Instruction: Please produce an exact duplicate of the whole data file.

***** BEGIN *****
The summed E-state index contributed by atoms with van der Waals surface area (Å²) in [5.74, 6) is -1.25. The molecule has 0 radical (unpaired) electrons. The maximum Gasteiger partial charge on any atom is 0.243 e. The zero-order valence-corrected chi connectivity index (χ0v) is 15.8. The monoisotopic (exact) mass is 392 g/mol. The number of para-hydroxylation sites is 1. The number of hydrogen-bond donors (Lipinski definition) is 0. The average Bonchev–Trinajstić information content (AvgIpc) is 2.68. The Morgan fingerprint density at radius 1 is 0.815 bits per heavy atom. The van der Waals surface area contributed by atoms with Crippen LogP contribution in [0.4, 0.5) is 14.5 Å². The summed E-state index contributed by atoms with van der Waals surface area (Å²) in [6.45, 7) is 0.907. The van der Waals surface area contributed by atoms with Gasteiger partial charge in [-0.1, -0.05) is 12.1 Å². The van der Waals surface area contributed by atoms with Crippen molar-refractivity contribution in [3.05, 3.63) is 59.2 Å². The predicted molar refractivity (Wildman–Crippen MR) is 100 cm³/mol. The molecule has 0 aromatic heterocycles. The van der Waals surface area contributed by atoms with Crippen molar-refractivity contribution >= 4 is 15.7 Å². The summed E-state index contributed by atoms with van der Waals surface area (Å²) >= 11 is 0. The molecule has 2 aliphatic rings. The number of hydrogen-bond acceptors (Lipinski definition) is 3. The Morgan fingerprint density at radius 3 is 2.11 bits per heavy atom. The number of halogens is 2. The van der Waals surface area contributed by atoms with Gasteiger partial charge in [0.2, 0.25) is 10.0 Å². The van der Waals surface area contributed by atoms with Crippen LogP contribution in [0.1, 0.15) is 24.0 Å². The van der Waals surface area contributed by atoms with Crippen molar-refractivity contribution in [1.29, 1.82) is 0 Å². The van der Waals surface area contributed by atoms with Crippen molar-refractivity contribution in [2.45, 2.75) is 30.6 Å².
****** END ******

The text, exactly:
The summed E-state index contributed by atoms with van der Waals surface area (Å²) in [5.74, 6) is -1.25. The molecule has 0 radical (unpaired) electrons. The maximum Gasteiger partial charge on any atom is 0.243 e. The zero-order valence-corrected chi connectivity index (χ0v) is 15.8. The monoisotopic (exact) mass is 392 g/mol. The number of para-hydroxylation sites is 1. The number of hydrogen-bond donors (Lipinski definition) is 0. The average Bonchev–Trinajstić information content (AvgIpc) is 2.68. The Morgan fingerprint density at radius 1 is 0.815 bits per heavy atom. The van der Waals surface area contributed by atoms with Crippen LogP contribution in [0.4, 0.5) is 14.5 Å². The summed E-state index contributed by atoms with van der Waals surface area (Å²) in [6.45, 7) is 0.907. The van der Waals surface area contributed by atoms with Gasteiger partial charge in [-0.1, -0.05) is 12.1 Å². The van der Waals surface area contributed by atoms with Crippen molar-refractivity contribution in [3.05, 3.63) is 59.2 Å². The predicted molar refractivity (Wildman–Crippen MR) is 100 cm³/mol. The molecule has 0 aromatic heterocycles. The van der Waals surface area contributed by atoms with Crippen molar-refractivity contribution >= 4 is 15.7 Å². The summed E-state index contributed by atoms with van der Waals surface area (Å²) >= 11 is 0. The molecule has 2 aliphatic rings. The number of hydrogen-bond acceptors (Lipinski definition) is 3. The Morgan fingerprint density at radius 3 is 2.11 bits per heavy atom. The number of halogens is 2. The van der Waals surface area contributed by atoms with Gasteiger partial charge in [0.2, 0.25) is 10.0 Å². The van der Waals surface area contributed by atoms with Crippen LogP contribution in [0.1, 0.15) is 24.0 Å². The van der Waals surface area contributed by atoms with Crippen molar-refractivity contribution in [1.29, 1.82) is 0 Å². The van der Waals surface area contributed by atoms with Crippen molar-refractivity contribution in [2.45, 2.75) is 30.6 Å².